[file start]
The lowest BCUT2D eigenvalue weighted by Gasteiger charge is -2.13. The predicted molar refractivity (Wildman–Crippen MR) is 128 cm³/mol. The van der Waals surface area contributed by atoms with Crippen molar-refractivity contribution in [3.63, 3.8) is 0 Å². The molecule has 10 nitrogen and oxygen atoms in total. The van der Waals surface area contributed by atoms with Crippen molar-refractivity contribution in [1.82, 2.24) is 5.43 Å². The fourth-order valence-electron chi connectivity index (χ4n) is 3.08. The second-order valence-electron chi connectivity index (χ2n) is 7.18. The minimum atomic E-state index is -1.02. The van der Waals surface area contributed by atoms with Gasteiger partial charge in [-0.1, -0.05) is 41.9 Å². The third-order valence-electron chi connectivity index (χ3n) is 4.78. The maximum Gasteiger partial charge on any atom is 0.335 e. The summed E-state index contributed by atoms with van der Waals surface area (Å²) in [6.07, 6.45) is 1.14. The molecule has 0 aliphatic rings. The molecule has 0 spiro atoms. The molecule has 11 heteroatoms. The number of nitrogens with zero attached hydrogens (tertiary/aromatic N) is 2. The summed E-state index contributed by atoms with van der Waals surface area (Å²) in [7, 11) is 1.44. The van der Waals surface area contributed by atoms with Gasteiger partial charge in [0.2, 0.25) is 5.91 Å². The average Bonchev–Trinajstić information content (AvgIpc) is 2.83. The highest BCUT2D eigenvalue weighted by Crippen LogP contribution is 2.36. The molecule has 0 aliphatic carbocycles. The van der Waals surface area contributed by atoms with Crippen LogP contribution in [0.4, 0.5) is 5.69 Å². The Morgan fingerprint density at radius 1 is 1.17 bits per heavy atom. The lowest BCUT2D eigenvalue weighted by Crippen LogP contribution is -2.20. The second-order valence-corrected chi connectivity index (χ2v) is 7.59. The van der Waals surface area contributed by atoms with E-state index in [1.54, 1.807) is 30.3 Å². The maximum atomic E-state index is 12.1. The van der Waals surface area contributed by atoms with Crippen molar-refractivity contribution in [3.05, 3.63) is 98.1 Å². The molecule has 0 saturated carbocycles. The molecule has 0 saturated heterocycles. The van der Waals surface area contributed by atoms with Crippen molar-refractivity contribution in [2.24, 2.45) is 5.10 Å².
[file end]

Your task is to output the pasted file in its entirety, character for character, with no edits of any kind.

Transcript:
The lowest BCUT2D eigenvalue weighted by Gasteiger charge is -2.13. The predicted molar refractivity (Wildman–Crippen MR) is 128 cm³/mol. The van der Waals surface area contributed by atoms with Crippen molar-refractivity contribution in [3.63, 3.8) is 0 Å². The molecule has 10 nitrogen and oxygen atoms in total. The van der Waals surface area contributed by atoms with Crippen molar-refractivity contribution in [1.82, 2.24) is 5.43 Å². The fourth-order valence-electron chi connectivity index (χ4n) is 3.08. The second-order valence-electron chi connectivity index (χ2n) is 7.18. The minimum atomic E-state index is -1.02. The van der Waals surface area contributed by atoms with Gasteiger partial charge in [-0.1, -0.05) is 41.9 Å². The third-order valence-electron chi connectivity index (χ3n) is 4.78. The maximum Gasteiger partial charge on any atom is 0.335 e. The summed E-state index contributed by atoms with van der Waals surface area (Å²) in [6.07, 6.45) is 1.14. The molecule has 0 aliphatic rings. The molecule has 0 spiro atoms. The molecule has 11 heteroatoms. The number of nitrogens with zero attached hydrogens (tertiary/aromatic N) is 2. The summed E-state index contributed by atoms with van der Waals surface area (Å²) in [7, 11) is 1.44. The van der Waals surface area contributed by atoms with Gasteiger partial charge in [0.2, 0.25) is 5.91 Å². The average Bonchev–Trinajstić information content (AvgIpc) is 2.83. The highest BCUT2D eigenvalue weighted by Crippen LogP contribution is 2.36. The molecule has 0 aliphatic carbocycles. The van der Waals surface area contributed by atoms with Crippen LogP contribution in [0.4, 0.5) is 5.69 Å². The Morgan fingerprint density at radius 1 is 1.17 bits per heavy atom. The lowest BCUT2D eigenvalue weighted by Crippen LogP contribution is -2.20. The second-order valence-corrected chi connectivity index (χ2v) is 7.59. The van der Waals surface area contributed by atoms with E-state index in [1.54, 1.807) is 30.3 Å². The maximum atomic E-state index is 12.1. The van der Waals surface area contributed by atoms with Crippen molar-refractivity contribution in [3.05, 3.63) is 98.1 Å². The molecule has 0 saturated carbocycles. The molecule has 0 saturated heterocycles. The van der Waals surface area contributed by atoms with Crippen molar-refractivity contribution in [2.24, 2.45) is 5.10 Å².